Can PAGA and exclusive concurrent jurisdiction rule coexist?

Work policy made employees miss off-duty, uninterrupted meal and rest periods, petitioners claim

Can PAGA and exclusive concurrent jurisdiction rule coexist?

A recent case explored the interplay between claims under the Private Attorneys General Act (PAGA) of 2004 and the rule of exclusive concurrent jurisdiction, which provides that, when more than one court has subject matter jurisdiction over a dispute, the court that first claimed jurisdiction would exclusively assume such jurisdiction.

In Shaw et al. v. Superior Court of Contra Costa County, the petitioners filed an action under PAGA, which sought to represent wronged employees who worked for Beverages & More!, Inc. at any time since a year before the filing of the petitioner’s PAGA notice.

Read more: California Supreme Court affirms employee's right to sue under PAGA

The petitioners alleged that the employer had a two-person policy, which required the presence of two workers in its open store locations, which effectively deprived employees of off-duty, uninterrupted meal and rest periods. They did not receive premium pay for the meal and rest periods that they missed.

The petitioners claimed that the employer violated the following provisions of the Labor Code:

  • paying overtime wages (ss. 510, 1194);
  • providing off-duty meal periods (ss. 226.7, 512);
  • providing off-duty rest periods (s. 226.7);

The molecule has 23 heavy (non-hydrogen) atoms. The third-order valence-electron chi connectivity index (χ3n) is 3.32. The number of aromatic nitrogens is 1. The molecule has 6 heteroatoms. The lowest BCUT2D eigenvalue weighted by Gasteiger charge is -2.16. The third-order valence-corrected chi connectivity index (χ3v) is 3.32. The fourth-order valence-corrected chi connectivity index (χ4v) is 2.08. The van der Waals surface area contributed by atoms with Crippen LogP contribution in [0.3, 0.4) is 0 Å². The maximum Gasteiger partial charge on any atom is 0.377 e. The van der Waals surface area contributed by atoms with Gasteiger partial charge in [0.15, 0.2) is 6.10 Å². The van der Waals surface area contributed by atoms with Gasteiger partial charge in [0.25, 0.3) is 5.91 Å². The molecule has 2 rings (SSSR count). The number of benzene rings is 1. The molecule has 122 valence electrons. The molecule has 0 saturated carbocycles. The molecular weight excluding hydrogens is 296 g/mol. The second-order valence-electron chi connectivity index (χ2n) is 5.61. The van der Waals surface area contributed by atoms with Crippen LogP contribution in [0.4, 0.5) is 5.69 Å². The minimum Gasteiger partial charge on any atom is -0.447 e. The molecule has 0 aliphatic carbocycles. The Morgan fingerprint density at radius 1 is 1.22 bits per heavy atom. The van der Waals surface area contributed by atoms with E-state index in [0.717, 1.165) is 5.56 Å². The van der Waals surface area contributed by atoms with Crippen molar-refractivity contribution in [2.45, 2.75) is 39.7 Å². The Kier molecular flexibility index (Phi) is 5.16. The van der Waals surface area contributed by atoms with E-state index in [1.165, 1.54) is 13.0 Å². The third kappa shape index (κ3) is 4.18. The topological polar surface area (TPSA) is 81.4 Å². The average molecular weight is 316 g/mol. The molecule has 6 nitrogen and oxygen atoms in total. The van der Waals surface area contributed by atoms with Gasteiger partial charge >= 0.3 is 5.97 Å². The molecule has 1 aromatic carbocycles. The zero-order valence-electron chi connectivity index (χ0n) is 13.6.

• paying all wages due upon termination (ss. 201–203);
  • giving compliant wage statements (ss. 226(a));
  • maintaining payroll records (s. 1174).

Over a year before the petitioners initiated their case, Tatiana Paez filed a PAGA representative action against the same employer on behalf of herself and current and former aggrieved employees. Paez’s suit included the following claims:

  • failure to pay minimum wage (ss. 1182.12, 1194, 1197, 1198);
  • failure to pay wages during employment (s. 204);
  • failure to pay medical or physical examination costs (s. 222.5);
  • failure to provide suitable seating (s. 1198);
  • failure to reimburse necessary business expenses (s. 2802);
  • failure to provide safety devices and safeguards (ss. 6401, 6403).

Paez’s other claims overlapped with the petitioners’ allegations, including in relation to the two-person policy. The employer asked the trial court to stay the petitioner’s case under the doctrine of exclusive concurrent jurisdiction. The trial court granted the employer’s motion to stay, rejected the petitioners’ motion to lift the stay, and exercised its discretion to apply the rule of exclusive concurrent jurisdiction.

The California Court of Appeal for the First District denied the petitioners’ request for a peremptory writ of mandate. The trial court did not commit an error when it applied the exclusive concurrent jurisdiction rule to the dispute, the appellate court found.

The legislative enactment of PAGA did not abolish the judicial doctrine of exclusive concurrent jurisdiction, the appellate court held. PAGA and the exclusive concurrent jurisdiction rule could rationally coexist. The exclusive concurrent jurisdiction rule aims to prevent conflicting decisions, vexatious litigation, and multiplicity of suits, the appellate court noted.

Even if the court would recognize its power to stay a subsequent PAGA representative suit that was wholly subsumed by a previous PAGA representative suit, PAGA’s enforcement mechanism would remain intact, the appellate court said. In effect, the first suit would proceed and would fulfill PAGA’s purpose.

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